Presentation on theme: "1 Just-in-Time/Lean Production A repetitive production system in which the processing and movement of materials and goods occur just as they are needed!"— Presentation transcript:
1 Just-in-Time/Lean Production A repetitive production system in which the processing and movement of materials and goods occur just as they are needed!
2 Pre-JIT: Traditional Mass Production
3 Post-JIT: “Lean Production” Tighter coordination along the supply chain Goods are pulled along — only make and ship what is needed
4 JIT Goals (throughout the supply chain) Eliminate disruptions Make the system flexible Reduce setup times and lead times Minimize inventory Eliminate waste
5 Waste Definition: Waste is ‘anything other than the minimum amount of equipment, materials, parts, space, and worker’s time, which are absolutely essential to add value to the product.’ — Shoichiro Toyoda President, Toyota
6 Forms of Waste: Overproduction Waiting time Transportation Processing Inventory Motion Product Defects
7 Inventory as a Waste Requires more storage space Requires tracking and counting Increases movement activity Hides yield, scrap, and rework problems Increases risk of loss from theft, damage, obsolescence
8 Building Blocks of JIT Product design Standard parts Modular design Quality Process design Personnel and organizational elements Manufacturing planning and control
9 Process Design “Focused Factories” Group Technology Simplified layouts with little storage space Jidoka and Poka-Yoke Minimum setups
10 Personnel and Organizational Elements Workers as assets Cross-trained workers Greater responsibility at lower levels Leaders as facilitators, not order givers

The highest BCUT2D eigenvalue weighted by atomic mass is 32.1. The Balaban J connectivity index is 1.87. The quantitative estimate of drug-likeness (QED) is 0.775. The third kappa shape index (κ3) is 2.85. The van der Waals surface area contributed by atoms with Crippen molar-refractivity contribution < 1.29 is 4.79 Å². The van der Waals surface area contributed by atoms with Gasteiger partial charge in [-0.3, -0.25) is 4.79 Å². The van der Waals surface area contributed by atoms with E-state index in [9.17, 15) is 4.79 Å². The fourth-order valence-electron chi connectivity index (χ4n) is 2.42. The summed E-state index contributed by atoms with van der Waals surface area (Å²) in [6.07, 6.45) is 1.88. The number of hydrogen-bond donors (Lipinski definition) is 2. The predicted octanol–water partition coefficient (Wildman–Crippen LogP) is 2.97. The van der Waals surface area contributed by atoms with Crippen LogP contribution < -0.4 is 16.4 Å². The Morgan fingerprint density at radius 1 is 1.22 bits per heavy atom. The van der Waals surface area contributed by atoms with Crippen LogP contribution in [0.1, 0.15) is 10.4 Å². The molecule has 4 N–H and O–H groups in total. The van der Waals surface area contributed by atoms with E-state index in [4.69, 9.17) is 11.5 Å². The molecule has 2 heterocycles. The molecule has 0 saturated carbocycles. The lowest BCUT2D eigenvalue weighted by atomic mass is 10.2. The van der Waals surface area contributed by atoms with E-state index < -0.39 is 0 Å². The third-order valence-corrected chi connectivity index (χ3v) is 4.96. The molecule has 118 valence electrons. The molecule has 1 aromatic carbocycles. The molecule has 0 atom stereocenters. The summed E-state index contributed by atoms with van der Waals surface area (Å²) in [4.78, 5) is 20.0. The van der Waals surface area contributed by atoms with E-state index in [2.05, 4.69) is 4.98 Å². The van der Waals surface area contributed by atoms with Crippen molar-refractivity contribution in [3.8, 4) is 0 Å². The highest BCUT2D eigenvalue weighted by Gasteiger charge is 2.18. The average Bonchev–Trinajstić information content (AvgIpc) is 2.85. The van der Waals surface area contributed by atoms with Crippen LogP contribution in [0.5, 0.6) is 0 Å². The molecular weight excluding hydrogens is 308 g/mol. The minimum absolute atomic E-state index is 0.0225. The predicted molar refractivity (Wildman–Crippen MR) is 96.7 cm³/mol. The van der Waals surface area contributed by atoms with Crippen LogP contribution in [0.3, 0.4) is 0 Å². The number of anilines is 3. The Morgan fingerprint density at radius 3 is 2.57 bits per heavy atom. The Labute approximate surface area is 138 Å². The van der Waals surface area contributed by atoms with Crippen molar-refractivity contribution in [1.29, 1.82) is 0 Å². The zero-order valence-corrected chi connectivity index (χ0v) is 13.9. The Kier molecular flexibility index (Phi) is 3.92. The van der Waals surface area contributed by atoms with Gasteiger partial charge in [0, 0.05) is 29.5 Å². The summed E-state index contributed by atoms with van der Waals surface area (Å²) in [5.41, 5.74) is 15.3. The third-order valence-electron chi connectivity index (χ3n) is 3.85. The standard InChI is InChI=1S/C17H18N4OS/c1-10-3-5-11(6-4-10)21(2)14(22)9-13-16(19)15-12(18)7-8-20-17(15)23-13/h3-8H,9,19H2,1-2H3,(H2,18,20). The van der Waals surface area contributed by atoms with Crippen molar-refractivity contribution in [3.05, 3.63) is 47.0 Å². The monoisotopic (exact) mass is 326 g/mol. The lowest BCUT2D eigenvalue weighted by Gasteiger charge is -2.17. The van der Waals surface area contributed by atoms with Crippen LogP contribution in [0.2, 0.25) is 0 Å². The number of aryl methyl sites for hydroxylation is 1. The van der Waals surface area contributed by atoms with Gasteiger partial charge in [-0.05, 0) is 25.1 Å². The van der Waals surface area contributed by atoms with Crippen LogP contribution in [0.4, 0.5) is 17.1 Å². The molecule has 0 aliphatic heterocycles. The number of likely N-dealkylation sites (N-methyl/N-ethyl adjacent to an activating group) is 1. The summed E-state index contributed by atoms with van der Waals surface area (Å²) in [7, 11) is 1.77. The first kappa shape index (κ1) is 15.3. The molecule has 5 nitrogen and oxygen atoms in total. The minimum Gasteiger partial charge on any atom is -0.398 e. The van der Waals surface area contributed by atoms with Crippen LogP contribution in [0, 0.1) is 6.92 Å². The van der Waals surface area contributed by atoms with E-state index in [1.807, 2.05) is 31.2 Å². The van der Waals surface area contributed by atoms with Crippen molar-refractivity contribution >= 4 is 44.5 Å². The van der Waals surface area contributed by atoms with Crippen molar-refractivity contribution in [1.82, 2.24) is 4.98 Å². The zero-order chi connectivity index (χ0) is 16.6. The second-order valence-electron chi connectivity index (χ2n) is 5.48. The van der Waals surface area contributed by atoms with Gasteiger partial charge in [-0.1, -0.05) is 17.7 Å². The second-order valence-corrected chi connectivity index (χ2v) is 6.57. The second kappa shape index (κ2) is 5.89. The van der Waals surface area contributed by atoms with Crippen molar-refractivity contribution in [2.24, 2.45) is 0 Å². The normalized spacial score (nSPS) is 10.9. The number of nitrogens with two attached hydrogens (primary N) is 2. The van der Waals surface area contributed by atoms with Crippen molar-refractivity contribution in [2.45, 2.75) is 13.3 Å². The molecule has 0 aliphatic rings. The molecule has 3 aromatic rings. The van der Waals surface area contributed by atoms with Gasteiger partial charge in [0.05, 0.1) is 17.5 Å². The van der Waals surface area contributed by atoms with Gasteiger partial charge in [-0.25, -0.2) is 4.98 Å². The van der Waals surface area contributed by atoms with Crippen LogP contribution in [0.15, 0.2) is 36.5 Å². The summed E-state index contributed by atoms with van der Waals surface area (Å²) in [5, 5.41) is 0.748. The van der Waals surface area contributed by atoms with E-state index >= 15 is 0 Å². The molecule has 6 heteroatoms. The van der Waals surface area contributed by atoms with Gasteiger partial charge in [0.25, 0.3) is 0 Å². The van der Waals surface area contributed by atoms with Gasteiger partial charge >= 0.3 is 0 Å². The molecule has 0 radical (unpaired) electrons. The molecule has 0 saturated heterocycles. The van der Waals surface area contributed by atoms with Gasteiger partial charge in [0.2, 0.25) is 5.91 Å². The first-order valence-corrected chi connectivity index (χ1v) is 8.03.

11 Classic Organizational View
12 JIT Organization View
13 Planning and Control Systems “Small” JIT Stable and level schedules –Mixed Model Scheduling “Push” versus “Pull” –Kanban Systems
14 Kanban Uses simple visual signals to control production Examples: empty slot in hamburger chute empty space on floor kanban card
15 Kanban Example Workcenter B uses parts produced by Workcenter A How can we control the flow of materials so that B always has parts and A doesn’t overproduce?
16 When a container is opened by Workcenter B, its kanban card is removed and sent back to Workcenter A. This is a signal to Workcenter A to produce another box of parts. Kanban card: Signal to produce
17 Empty Box: Signal to pull Empty box sent back. Signal to pull another full box into Workcenter B. Question: How many kanban cards here? Why?
18 How Many Kanbans? y = number of kanban cards D = demand per unit of time T = lead time C = container capacity X = fudge factor
19 Example Hourly demand = 300 units Lead time = 3 hours Each container holds 300 units Assuming no variation in lead-time or demand (x = 0): y = (300 3) / 300 = 3 kanban cards
20 Extending the pull system
21 Note: For a kanban system to work, we NEED CONSISTENT demand across the work centers How do we ensure this?
22 Mixed Model Sequencing Largest integer that divides evenly into daily requirement is 10: A: 40 / 10 = 4 B: 40 / 10 = 4 C: 10 / 10 = 1 Mixed model sequence: A-B-A-B-A-B-A-B-C ProductMonthly Demand Daily Requirement A80040 B80040 C20010